trapped in the darkness

I never write two posts in one day, but after reading Newsweek’s “Surviving the Darkness” I decided to make an exception. You may recall that a mine collapse on August 5th trapped 33 miners underground in Northern Chile, and it may be months before they are freed. Ever so often we see stories about the dangers they face. Today’s article is about the darkness:

Decades of research has shown the human body is built to function on the rhythm of the rising and setting sun… Disruptions to our body’s 24-hour clock can impair motor skills (proof: doctors who toil over long shifts are far more likely to get in car accidents). They can make us irritable or depressed. To feel the effects of those disruptions each day would be like trying to live life in a constant state of jet lag… But the physical and psychological toll of the darkness is harder to combat. A tired miner could sink slowly into depression, leading to debilitating emotional issues before or after he returns to the surface.

Do you mean to tell me that a life spent in total darkness is damaging? That we need light to survive?

I have a feeling the spiritual realm works the same way.

“I am the Light of the world: he that follows Me shall not walk in darkness, but shall have the light of life.” John 8:12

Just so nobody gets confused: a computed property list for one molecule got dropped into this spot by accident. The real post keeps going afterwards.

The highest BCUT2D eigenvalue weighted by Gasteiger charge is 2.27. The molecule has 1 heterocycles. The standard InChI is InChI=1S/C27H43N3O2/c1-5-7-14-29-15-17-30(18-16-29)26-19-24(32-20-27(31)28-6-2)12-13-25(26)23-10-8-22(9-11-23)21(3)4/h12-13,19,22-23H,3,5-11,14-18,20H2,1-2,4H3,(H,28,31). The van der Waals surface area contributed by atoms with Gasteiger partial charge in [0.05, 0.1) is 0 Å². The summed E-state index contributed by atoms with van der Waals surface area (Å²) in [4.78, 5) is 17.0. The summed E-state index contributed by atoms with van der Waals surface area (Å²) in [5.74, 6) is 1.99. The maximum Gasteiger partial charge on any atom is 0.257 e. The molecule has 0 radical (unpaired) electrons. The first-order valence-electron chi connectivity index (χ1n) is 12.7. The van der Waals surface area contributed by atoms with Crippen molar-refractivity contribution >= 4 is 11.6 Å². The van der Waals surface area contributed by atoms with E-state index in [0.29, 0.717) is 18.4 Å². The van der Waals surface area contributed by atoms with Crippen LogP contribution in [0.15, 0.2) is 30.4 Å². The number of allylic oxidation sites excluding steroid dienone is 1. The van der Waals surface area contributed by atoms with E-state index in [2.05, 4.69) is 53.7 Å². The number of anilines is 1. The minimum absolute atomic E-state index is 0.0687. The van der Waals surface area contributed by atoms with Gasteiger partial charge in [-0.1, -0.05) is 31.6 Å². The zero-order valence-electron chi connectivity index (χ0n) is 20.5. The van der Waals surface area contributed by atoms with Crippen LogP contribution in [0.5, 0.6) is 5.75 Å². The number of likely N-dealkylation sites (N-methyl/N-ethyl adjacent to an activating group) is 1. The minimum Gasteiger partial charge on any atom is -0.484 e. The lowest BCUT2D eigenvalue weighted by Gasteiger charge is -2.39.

5 thoughts on “trapped in the darkness

  1. Anna,
    If those guys get out of there without any serious mental health issues it will be an absolute miracle.
    I am at a loss for words when contemplating their position.
    I did note they had bibles sent in and so I pray that they will also find hope and comfort in the Lord.


    1. Tim I just can’t imagine it. I feel cooped up when it rains for too many days, and cranky when I can’t get out into the world. When this is all over I’m praying that we will all get to hear their stories, and that they come through it well enough to be able to tell us.


  2. Anna,

    This reminds of when Corrie Ten Boom and her sister were in the Nazi concentration camp and they did not have enough to eat. Instead of starving slowly, they decided to fast and give their food to the other prisoners.

    “When we get out of here, it will take us days to eat properly again because our bodies will have to adjust,” said Corrie to her sister.

    “Oh no!” said the sister, “God will miraculously allow us to eat whatever we want without any problems.”

    Corrie Ten Boom’s sister died not long after this conversation in the prison camp. But eventually, Corrie left the camp and went to a hospital. There a nurse said to Corrie, “We will bring you some broth to get you started eating again.”

    “No,” said Corried Ten Boom, “bring me…” She listed off an amazing amount of food which she ate and did not have one problem.

    We, too, can pray for those miners to not have a problem when they come out of the mine. What God did for Corrie Ten Boom, he can do for each of them.


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